For eight years, the US Border Patrol has been using military Predator drones to keep an eye on the US-Mexico border — but a new report from the Department of Homeland security suggests it may not have been worth the trouble. The report, first dug up by Cyrus Farivar at Ars Technica, takes a skeptical look at the cost of flying the drone missions, and finds no plausible metric to justify the expense. The Border Patrol had been hoping for an additional $443 million to expand the program, but the report puts that request in serious jeopardy. "We see no evidence that the drones contribute to a more secure border," said DHS Inspector General John Roth in a statement, "and there is no reason to invest additional taxpayer funds at this time."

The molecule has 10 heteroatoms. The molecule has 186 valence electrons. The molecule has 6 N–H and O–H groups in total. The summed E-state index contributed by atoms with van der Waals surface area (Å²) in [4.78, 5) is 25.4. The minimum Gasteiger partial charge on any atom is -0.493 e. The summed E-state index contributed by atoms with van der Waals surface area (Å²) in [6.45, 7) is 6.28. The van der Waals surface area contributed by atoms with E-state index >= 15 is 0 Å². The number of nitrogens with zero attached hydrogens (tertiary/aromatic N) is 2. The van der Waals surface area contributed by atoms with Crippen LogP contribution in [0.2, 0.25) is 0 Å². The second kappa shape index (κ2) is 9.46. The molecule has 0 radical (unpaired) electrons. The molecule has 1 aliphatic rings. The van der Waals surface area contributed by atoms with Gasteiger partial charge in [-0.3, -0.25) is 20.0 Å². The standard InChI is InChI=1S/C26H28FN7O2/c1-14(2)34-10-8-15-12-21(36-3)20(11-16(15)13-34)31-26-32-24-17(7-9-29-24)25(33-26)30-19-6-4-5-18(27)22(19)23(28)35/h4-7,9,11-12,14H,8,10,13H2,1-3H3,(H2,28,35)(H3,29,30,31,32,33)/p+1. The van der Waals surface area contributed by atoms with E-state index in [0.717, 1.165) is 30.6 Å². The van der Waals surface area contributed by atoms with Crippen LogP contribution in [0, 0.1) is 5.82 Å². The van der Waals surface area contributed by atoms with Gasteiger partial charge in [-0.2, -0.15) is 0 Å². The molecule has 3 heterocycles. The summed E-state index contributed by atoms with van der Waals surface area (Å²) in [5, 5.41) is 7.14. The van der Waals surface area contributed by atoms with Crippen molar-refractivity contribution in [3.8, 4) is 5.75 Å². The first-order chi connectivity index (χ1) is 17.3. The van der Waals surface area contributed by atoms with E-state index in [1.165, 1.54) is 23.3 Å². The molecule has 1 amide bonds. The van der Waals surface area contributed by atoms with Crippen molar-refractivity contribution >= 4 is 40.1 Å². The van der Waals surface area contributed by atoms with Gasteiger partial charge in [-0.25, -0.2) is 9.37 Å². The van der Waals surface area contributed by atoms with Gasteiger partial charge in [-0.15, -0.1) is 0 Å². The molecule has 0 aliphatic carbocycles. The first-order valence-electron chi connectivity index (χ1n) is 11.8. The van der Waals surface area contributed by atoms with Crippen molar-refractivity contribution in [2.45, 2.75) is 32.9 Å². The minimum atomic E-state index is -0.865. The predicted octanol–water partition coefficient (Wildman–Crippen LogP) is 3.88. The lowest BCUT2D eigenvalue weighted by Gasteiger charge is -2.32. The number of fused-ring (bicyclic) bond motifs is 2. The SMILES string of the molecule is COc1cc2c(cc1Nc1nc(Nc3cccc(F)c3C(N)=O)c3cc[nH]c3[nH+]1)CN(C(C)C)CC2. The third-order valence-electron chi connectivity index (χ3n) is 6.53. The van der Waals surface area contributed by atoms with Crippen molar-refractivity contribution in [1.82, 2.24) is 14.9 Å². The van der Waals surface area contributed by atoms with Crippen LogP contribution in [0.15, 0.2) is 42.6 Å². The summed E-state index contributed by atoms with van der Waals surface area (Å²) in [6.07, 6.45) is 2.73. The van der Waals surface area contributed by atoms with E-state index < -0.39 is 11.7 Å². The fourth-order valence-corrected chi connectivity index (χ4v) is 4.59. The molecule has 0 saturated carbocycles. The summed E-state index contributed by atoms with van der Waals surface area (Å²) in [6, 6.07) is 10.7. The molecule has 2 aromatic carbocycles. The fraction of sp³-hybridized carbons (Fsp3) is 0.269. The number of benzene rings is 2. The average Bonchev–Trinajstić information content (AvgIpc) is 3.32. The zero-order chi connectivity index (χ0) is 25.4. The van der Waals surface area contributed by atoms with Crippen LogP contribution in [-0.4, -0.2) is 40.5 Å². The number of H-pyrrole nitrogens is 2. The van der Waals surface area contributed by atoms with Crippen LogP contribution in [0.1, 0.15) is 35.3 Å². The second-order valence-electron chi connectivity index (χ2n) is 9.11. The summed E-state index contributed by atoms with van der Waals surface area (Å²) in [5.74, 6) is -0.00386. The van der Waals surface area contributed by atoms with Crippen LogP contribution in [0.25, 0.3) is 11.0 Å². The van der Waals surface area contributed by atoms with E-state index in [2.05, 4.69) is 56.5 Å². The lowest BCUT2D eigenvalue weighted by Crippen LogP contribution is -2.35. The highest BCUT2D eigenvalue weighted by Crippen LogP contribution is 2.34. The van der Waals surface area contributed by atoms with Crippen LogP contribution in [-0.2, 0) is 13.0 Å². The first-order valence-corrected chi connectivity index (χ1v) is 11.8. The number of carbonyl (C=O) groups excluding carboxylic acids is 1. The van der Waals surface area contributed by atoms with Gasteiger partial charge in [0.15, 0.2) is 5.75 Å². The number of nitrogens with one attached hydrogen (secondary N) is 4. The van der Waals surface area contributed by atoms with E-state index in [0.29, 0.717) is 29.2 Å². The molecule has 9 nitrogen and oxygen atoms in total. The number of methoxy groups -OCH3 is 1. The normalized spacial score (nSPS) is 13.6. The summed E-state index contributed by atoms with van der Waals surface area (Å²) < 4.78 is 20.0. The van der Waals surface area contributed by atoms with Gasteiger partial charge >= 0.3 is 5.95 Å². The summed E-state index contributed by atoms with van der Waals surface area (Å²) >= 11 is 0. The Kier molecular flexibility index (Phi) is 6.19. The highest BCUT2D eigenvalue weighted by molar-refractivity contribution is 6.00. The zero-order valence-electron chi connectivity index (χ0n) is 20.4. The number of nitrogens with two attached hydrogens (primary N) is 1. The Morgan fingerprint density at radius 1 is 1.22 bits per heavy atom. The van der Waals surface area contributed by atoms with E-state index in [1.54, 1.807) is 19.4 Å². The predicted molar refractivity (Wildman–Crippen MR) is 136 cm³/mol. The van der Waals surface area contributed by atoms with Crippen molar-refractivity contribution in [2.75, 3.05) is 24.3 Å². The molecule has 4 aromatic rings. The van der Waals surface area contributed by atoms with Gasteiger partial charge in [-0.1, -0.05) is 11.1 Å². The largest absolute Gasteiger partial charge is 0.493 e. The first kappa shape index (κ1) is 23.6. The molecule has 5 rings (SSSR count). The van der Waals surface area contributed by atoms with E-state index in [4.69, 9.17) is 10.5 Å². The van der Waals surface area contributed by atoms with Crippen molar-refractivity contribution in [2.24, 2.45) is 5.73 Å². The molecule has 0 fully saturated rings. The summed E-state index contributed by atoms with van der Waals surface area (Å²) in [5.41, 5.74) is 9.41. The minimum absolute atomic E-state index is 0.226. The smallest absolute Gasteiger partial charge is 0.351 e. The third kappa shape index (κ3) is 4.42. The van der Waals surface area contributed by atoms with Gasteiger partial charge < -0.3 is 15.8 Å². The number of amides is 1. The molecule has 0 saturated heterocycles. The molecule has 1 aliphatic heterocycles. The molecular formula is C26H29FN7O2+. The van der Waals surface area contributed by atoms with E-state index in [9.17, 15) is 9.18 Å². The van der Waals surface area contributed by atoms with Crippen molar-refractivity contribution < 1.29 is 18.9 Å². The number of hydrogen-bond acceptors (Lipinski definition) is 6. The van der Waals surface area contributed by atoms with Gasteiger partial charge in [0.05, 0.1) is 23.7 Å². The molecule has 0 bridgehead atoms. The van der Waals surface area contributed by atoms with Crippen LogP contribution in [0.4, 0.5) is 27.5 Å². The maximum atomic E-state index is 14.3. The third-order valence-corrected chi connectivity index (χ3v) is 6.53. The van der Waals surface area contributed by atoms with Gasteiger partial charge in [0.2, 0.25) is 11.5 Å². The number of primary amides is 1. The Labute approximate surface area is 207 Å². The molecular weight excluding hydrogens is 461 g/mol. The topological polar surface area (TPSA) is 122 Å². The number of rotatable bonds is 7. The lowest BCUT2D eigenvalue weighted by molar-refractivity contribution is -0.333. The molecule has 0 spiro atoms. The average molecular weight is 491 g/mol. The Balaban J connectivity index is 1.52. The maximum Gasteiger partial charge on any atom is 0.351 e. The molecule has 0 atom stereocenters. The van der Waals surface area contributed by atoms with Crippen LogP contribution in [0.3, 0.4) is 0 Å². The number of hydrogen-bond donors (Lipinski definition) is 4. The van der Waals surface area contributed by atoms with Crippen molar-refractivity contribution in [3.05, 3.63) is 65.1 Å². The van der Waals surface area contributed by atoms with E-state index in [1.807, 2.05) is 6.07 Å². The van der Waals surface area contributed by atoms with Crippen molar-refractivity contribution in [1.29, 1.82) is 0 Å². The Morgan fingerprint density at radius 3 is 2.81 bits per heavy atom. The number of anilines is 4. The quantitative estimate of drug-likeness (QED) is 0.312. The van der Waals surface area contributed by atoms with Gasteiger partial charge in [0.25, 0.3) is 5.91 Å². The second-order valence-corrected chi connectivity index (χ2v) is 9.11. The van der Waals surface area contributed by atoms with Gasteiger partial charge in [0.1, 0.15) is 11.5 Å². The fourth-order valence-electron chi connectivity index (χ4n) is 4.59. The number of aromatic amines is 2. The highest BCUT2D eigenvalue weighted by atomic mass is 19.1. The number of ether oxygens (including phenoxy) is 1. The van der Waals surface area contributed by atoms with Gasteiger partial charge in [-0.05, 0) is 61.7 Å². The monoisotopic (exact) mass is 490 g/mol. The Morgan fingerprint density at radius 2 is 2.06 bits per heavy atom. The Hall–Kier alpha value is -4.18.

The true cost of the program also seems to have been underestimated. Customs and Border Patrol had pegged the cost of keeping a drone in the air at $2,468 per hour, but Homeland Security's Inspector General found the full expense to be more than five times that. The program was also only able to cover small sections of the border where it was deployed, severely limiting its overall usefulness. The Border Patrol has come under fire in recent months for widespread corruption and excessive force complaints, including a grisly double murder by a Border Patrol agent detailed in a recent Politico article.